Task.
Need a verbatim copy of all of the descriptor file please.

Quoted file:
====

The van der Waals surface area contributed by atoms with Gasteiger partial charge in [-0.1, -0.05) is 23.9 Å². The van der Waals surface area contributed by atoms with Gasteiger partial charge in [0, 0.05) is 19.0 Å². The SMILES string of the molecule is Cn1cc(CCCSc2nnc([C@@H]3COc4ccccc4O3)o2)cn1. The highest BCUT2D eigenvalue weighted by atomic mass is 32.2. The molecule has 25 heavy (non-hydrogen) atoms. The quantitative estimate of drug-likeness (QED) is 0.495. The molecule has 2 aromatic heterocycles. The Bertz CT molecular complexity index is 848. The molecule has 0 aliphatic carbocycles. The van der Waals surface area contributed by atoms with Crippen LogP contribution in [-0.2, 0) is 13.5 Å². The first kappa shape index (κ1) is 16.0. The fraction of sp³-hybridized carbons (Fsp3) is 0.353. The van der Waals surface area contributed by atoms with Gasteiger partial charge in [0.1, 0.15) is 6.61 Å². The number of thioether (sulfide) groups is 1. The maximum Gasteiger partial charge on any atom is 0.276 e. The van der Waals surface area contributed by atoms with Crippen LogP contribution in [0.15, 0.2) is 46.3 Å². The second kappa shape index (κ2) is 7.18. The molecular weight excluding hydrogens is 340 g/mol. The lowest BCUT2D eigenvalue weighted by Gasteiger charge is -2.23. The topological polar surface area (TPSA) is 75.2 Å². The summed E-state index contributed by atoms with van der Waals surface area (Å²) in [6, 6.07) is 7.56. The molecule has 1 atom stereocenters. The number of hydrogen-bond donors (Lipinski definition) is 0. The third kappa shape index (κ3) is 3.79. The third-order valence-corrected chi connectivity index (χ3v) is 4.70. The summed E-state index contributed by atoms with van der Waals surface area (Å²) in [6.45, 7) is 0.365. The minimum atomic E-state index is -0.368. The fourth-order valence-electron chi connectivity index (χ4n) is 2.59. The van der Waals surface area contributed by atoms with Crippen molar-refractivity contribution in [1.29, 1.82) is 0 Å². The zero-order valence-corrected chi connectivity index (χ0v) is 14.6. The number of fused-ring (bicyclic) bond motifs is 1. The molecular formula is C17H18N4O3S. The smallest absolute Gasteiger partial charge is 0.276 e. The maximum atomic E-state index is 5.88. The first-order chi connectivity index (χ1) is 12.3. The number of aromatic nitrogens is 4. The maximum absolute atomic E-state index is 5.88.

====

The van der Waals surface area contributed by atoms with Gasteiger partial charge in [-0.1, -0.05) is 23.9 Å². The van der Waals surface area contributed by atoms with Gasteiger partial charge in [0, 0.05) is 19.0 Å². The SMILES string of the molecule is Cn1cc(CCCSc2nnc([C@@H]3COc4ccccc4O3)o2)cn1. The highest BCUT2D eigenvalue weighted by atomic mass is 32.2. The molecule has 25 heavy (non-hydrogen) atoms. The quantitative estimate of drug-likeness (QED) is 0.495. The molecule has 2 aromatic heterocycles. The Bertz CT molecular complexity index is 848. The molecule has 0 aliphatic carbocycles. The van der Waals surface area contributed by atoms with Crippen LogP contribution in [-0.2, 0) is 13.5 Å². The first kappa shape index (κ1) is 16.0. The fraction of sp³-hybridized carbons (Fsp3) is 0.353. The van der Waals surface area contributed by atoms with Gasteiger partial charge in [0.1, 0.15) is 6.61 Å². The number of thioether (sulfide) groups is 1. The maximum Gasteiger partial charge on any atom is 0.276 e. The van der Waals surface area contributed by atoms with Crippen LogP contribution in [0.15, 0.2) is 46.3 Å². The second kappa shape index (κ2) is 7.18. The molecular weight excluding hydrogens is 340 g/mol. The lowest BCUT2D eigenvalue weighted by Gasteiger charge is -2.23. The topological polar surface area (TPSA) is 75.2 Å². The summed E-state index contributed by atoms with van der Waals surface area (Å²) in [6, 6.07) is 7.56. The molecule has 1 atom stereocenters. The number of hydrogen-bond donors (Lipinski definition) is 0. The third kappa shape index (κ3) is 3.79. The third-order valence-corrected chi connectivity index (χ3v) is 4.70. The summed E-state index contributed by atoms with van der Waals surface area (Å²) in [6.45, 7) is 0.365. The minimum atomic E-state index is -0.368. The fourth-order valence-electron chi connectivity index (χ4n) is 2.59. The van der Waals surface area contributed by atoms with Crippen molar-refractivity contribution in [1.29, 1.82) is 0 Å². The zero-order valence-corrected chi connectivity index (χ0v) is 14.6. The number of fused-ring (bicyclic) bond motifs is 1. The molecular formula is C17H18N4O3S. The smallest absolute Gasteiger partial charge is 0.276 e. The maximum atomic E-state index is 5.88. The first-order chi connectivity index (χ1) is 12.3. The number of aromatic nitrogens is 4. The maximum absolute atomic E-state index is 5.88.